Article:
“Watchmen”: when comics go political


There was a certain amount of curiosity when this new Tv-series based on the popular graphic novel by Dave Gibbons and Alan Moore (who never wants to take credit every time his works are adapted for the big or small screen). “Watchmen” has been, since its release in 1986, the epitome of the polarizing contrasts of politics and moral, of revenge and justice. Always very controversial but poignant, it reflected a new world embracing modern capitalism and divided between the US led by Ronald Reagan (even if in the book the President was still Richard Nixon) and the Russia dealing with the modernizing politics of Mikhail Gorbachev.

Damon Lindelof (“Lost”, “The Leftovers”) approaches to this huge material from a different point of view. No reboots, no remakes, just a sequel of the events happened in the comic book, but starting with the retelling of the devastating massacre of the black community of Tulsa, Oklahoma, happened in 1921 and carefully hidden from history books from then on. An event which echoes in the story-line and is the main cause of some of the plots.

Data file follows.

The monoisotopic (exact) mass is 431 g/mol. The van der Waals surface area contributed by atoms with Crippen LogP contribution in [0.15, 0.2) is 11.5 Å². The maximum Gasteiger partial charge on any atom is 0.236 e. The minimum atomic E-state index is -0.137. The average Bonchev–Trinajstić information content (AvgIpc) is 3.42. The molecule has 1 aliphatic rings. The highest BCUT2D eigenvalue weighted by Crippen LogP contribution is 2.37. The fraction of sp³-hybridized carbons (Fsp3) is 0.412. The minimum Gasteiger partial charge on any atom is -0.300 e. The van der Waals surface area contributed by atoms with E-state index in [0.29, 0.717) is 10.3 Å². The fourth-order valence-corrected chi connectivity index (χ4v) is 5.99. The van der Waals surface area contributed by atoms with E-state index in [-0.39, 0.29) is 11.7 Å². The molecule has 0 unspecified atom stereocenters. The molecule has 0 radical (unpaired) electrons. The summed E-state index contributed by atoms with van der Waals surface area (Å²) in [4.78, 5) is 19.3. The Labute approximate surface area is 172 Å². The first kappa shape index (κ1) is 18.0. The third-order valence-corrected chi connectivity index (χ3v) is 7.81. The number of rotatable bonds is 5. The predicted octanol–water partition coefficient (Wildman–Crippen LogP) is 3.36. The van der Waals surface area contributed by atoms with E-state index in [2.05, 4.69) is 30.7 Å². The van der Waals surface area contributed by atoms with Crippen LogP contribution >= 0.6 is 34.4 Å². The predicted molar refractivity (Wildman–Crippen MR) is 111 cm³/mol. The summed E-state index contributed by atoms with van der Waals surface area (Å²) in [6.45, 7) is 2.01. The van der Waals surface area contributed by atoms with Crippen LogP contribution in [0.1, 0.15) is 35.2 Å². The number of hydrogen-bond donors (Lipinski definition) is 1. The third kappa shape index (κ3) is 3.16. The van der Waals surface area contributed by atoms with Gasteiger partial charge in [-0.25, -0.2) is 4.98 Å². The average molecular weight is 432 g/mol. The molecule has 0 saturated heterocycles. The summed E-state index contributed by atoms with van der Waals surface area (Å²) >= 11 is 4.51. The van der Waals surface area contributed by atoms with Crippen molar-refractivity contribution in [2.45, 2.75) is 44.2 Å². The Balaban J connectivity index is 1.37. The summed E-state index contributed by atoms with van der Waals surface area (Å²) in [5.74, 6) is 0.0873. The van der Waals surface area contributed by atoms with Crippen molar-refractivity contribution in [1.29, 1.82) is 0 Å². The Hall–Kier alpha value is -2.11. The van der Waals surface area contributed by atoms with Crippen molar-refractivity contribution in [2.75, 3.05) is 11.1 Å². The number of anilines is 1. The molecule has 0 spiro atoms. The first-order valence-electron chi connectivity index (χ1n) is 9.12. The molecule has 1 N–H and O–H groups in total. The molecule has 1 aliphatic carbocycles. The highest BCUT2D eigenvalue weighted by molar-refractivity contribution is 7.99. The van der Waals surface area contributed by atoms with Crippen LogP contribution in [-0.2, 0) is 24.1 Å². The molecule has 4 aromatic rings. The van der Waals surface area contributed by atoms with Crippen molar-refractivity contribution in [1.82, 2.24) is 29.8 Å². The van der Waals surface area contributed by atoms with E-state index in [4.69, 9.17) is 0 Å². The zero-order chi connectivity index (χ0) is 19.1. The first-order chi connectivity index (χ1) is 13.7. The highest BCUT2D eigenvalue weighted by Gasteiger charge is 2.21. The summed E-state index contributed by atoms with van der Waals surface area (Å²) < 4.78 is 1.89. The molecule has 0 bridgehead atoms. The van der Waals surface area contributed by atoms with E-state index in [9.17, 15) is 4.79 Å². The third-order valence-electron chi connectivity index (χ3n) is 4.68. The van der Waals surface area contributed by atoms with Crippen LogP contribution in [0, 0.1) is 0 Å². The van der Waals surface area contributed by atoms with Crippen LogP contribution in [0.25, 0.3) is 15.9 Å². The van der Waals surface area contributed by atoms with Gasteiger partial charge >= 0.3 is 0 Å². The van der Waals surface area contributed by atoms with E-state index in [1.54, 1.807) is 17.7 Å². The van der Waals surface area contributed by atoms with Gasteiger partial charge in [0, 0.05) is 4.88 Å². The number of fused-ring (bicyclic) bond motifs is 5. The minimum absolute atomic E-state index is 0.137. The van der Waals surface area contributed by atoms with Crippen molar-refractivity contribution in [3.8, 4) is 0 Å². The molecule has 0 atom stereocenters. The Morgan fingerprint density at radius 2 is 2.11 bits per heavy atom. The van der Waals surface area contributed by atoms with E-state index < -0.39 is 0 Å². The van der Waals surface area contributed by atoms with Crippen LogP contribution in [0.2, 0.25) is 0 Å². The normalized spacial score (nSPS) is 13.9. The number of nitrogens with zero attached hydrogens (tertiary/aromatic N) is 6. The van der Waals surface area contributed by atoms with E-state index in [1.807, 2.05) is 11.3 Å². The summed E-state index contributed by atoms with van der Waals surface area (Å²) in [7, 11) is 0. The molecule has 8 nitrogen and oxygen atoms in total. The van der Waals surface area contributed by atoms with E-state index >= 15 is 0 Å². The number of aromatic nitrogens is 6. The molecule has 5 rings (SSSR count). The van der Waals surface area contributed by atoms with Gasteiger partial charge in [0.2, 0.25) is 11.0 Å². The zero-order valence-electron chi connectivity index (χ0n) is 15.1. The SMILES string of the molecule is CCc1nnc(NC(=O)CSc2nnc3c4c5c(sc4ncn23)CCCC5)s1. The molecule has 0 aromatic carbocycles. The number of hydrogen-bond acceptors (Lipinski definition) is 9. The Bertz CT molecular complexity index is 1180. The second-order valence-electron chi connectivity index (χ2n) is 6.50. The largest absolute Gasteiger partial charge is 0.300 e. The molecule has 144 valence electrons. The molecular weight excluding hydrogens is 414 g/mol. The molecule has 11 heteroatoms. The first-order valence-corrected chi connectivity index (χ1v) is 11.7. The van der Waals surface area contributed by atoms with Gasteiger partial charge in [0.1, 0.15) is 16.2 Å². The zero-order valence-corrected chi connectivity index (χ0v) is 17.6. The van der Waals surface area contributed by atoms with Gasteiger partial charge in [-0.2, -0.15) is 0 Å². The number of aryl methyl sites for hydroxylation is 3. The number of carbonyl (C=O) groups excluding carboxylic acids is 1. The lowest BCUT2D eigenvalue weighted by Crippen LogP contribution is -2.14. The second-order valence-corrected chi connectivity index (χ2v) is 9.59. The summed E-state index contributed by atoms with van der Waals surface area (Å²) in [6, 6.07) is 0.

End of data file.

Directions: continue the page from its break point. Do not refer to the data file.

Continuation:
We follow Detective Angela Abar (Regina King) as she tries to discover the truth behind a horrible murder, touching her personally, while the white supremacist Seventh Kavalry is raising up their heads again to fight minorities and the Police. Meanwhile, Adrian Veidt (Jeremy Irons) is enjoying a golden retirement in a wonderful English countryside manor, FBI agent Laurie Blake (Jean Smart) investigates too and confronts herself with her own past and billionaire scientist Lady Trieu (Hong Chau) seems on the verge of replying the famous “act” which saved the world from WWIII claiming however a huge human toll.

Better say no more about “Watchmen”, probably the most challenging Tv-series of the year, which mixes brilliantly action and politics, distopia and history, with an overwhelming baggage of references, ready to be watched again and again to plunge even more deeper in its world and language and be scared by its contemporary message. An amazing cast (which also includes Don Johnson, Tim Blake Nelson, Frances Fisher and Louis Gossett, jr.) perfectly serves a story of violence, where no one is clearly the hero and secrets pop up at every corner. Its visual richness and the score composed by the very inspired duo Trent Reznor and Atticus Ross (unmissable their piano tribute to “Life on Mars?” by David Bowie) are a further asset for a first season which will remain in history.


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